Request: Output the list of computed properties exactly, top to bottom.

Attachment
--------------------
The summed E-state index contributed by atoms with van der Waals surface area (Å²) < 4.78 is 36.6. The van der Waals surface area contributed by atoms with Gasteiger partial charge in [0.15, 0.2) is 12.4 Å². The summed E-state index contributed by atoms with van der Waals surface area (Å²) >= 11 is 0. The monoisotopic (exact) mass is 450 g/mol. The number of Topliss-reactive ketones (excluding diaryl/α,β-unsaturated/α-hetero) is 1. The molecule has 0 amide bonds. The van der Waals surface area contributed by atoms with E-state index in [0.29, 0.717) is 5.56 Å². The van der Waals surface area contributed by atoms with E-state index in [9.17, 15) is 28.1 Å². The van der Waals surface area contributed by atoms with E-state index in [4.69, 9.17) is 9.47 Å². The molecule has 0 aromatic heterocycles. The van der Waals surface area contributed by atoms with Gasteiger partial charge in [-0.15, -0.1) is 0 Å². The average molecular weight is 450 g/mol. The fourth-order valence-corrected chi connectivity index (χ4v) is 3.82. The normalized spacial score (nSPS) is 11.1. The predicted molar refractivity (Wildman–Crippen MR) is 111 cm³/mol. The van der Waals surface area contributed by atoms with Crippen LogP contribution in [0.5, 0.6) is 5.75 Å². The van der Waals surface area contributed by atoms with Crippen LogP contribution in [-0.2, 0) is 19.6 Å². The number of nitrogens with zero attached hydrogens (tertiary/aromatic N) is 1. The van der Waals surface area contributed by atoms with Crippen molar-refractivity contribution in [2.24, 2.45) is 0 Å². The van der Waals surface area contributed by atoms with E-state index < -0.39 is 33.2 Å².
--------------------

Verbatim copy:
The summed E-state index contributed by atoms with van der Waals surface area (Å²) < 4.78 is 36.6. The van der Waals surface area contributed by atoms with Gasteiger partial charge in [0.15, 0.2) is 12.4 Å². The summed E-state index contributed by atoms with van der Waals surface area (Å²) >= 11 is 0. The monoisotopic (exact) mass is 450 g/mol. The number of Topliss-reactive ketones (excluding diaryl/α,β-unsaturated/α-hetero) is 1. The molecule has 0 amide bonds. The van der Waals surface area contributed by atoms with E-state index in [0.29, 0.717) is 5.56 Å². The van der Waals surface area contributed by atoms with E-state index in [9.17, 15) is 28.1 Å². The van der Waals surface area contributed by atoms with E-state index in [4.69, 9.17) is 9.47 Å². The molecule has 0 aromatic heterocycles. The van der Waals surface area contributed by atoms with Gasteiger partial charge in [-0.15, -0.1) is 0 Å². The average molecular weight is 450 g/mol. The fourth-order valence-corrected chi connectivity index (χ4v) is 3.82. The normalized spacial score (nSPS) is 11.1. The predicted molar refractivity (Wildman–Crippen MR) is 111 cm³/mol. The van der Waals surface area contributed by atoms with Crippen LogP contribution in [0.5, 0.6) is 5.75 Å². The van der Waals surface area contributed by atoms with Crippen LogP contribution in [-0.2, 0) is 19.6 Å². The number of nitrogens with zero attached hydrogens (tertiary/aromatic N) is 1. The van der Waals surface area contributed by atoms with Crippen molar-refractivity contribution in [2.24, 2.45) is 0 Å². The van der Waals surface area contributed by atoms with E-state index < -0.39 is 33.2 Å².